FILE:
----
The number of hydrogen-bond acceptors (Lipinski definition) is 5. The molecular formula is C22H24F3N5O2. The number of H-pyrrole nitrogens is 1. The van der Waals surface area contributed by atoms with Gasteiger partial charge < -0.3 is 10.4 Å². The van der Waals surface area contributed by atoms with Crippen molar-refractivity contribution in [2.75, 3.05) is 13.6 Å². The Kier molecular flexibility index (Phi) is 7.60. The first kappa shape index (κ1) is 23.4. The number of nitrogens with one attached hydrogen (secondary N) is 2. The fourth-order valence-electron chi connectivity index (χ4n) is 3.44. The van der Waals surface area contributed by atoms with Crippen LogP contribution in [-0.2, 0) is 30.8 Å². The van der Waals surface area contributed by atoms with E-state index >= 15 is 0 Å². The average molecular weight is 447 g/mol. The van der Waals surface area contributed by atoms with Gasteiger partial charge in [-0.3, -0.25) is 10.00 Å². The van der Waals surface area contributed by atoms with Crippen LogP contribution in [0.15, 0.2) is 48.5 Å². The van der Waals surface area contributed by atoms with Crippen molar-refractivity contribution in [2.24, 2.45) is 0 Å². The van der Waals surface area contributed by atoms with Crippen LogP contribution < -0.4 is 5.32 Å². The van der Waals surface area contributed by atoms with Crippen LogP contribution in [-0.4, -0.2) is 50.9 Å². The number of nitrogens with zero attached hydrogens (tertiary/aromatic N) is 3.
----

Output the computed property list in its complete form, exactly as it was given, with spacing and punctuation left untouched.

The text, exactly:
The number of hydrogen-bond acceptors (Lipinski definition) is 5. The molecular formula is C22H24F3N5O2. The number of H-pyrrole nitrogens is 1. The van der Waals surface area contributed by atoms with Gasteiger partial charge < -0.3 is 10.4 Å². The van der Waals surface area contributed by atoms with Crippen molar-refractivity contribution in [2.75, 3.05) is 13.6 Å². The Kier molecular flexibility index (Phi) is 7.60. The first kappa shape index (κ1) is 23.4. The number of nitrogens with one attached hydrogen (secondary N) is 2. The fourth-order valence-electron chi connectivity index (χ4n) is 3.44. The van der Waals surface area contributed by atoms with Crippen LogP contribution in [-0.2, 0) is 30.8 Å². The van der Waals surface area contributed by atoms with E-state index >= 15 is 0 Å². The average molecular weight is 447 g/mol. The van der Waals surface area contributed by atoms with Gasteiger partial charge in [-0.3, -0.25) is 10.00 Å². The van der Waals surface area contributed by atoms with Crippen LogP contribution in [0.15, 0.2) is 48.5 Å². The van der Waals surface area contributed by atoms with Crippen molar-refractivity contribution in [2.24, 2.45) is 0 Å². The van der Waals surface area contributed by atoms with Crippen LogP contribution < -0.4 is 5.32 Å². The van der Waals surface area contributed by atoms with Crippen LogP contribution in [-0.4, -0.2) is 50.9 Å². The number of nitrogens with zero attached hydrogens (tertiary/aromatic N) is 3.